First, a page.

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Cleft Palate Craniofac J. 2002 Jan;39(1):73-80.

Ultrasound diagnosis of craniosynostosis.

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Children's Hospital of Pittsburgh, University of Pittsburgh, Pittsburgh, Pennsylvania, USA.



To retrospectively study prenatal ultrasound images of patients with craniosynostosis to determine the extent to which prenatal diagnosis is possible.


Prenatal ultrasound images of 19 patients with postnatally diagnosed metopic or coronal suture craniosynostosis were retrospectively reviewed. The 26 ultrasound examinations obtained were compared with normal images and tables of gestation.


It was not possible to diagnose craniosynostosis in the first trimester. In the second trimester, Kleeblattschädel was diagnosed at 20.5 weeks. A multilobular shape to the skull and diastasis of the frontotemporal suture was identified. In a second child with Kleeblattschädel, the cephalic index was above normal 86.4 (normal range 70 to 86), and the head circumference to abdominal circumference was increased. In the third trimester, the head shape deformation was more obvious. Brachycephaly diagnosis was made in the second trimester. In Crouzon syndrome the hypertelorism was identified at 19.9 weeks. Plagiocephaly was diagnosed at 21.4 weeks. In trigonocephaly the reduced cephalic index was noted at 18.8 weeks. In the third trimester, the deformity was diagnosed in all cases.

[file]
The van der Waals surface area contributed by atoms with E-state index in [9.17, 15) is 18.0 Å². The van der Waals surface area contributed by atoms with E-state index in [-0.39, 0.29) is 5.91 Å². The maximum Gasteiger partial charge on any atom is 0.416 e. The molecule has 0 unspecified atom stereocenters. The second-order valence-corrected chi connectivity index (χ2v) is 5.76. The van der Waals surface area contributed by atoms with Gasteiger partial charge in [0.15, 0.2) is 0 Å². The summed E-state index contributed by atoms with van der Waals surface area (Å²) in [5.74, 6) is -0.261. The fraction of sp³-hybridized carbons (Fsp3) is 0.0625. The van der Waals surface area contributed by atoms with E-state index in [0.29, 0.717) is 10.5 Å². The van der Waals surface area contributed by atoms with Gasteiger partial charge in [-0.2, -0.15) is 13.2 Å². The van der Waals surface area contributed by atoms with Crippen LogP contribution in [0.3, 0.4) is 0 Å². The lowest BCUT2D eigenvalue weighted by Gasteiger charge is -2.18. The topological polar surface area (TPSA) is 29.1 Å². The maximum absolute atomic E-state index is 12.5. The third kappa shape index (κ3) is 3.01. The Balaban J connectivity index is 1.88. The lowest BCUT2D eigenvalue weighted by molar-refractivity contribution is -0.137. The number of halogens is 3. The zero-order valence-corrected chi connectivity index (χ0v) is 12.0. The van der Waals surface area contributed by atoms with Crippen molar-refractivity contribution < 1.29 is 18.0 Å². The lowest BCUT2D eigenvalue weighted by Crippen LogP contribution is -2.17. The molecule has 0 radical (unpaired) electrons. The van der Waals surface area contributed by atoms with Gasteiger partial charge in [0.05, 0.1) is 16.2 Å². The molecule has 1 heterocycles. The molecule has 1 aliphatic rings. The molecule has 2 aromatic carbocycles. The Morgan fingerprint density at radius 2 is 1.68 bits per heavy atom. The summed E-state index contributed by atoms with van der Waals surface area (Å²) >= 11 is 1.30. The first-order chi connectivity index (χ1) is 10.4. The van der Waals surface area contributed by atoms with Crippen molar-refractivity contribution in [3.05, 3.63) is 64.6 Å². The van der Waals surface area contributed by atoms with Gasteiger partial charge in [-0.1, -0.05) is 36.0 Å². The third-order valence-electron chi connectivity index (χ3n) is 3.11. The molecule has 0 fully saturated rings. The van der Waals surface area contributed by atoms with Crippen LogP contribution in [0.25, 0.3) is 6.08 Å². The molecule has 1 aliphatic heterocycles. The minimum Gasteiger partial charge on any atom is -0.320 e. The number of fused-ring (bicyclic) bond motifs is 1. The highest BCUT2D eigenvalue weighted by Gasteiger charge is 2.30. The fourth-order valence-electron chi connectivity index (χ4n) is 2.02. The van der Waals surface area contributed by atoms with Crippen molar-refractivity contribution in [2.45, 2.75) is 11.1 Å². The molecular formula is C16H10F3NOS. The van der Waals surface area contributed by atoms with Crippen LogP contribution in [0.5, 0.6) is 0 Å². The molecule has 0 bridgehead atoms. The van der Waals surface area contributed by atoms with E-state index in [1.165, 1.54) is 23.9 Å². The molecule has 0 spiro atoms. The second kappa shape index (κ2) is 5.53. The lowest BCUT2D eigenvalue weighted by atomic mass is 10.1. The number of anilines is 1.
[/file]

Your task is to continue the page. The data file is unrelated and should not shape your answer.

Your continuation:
No diagnosis of craniosynostosis was made in the first trimester. In the second trimester, it was possible to diagnose Kleeblattschädel, trigonocephaly, brachycephaly (bilateral coronal suture craniosynostosis), and plagiocephaly (unilateral coronal suture craniosynostosis) in nine of the examinations. In the third trimester and at term, it was possible to diagnose previously listed conditions from six of the seven examinations obtained. Kleeblattschädel was suspected during original examination. A total of 15 examinations of 26 were correctly diagnosed during this investigation.

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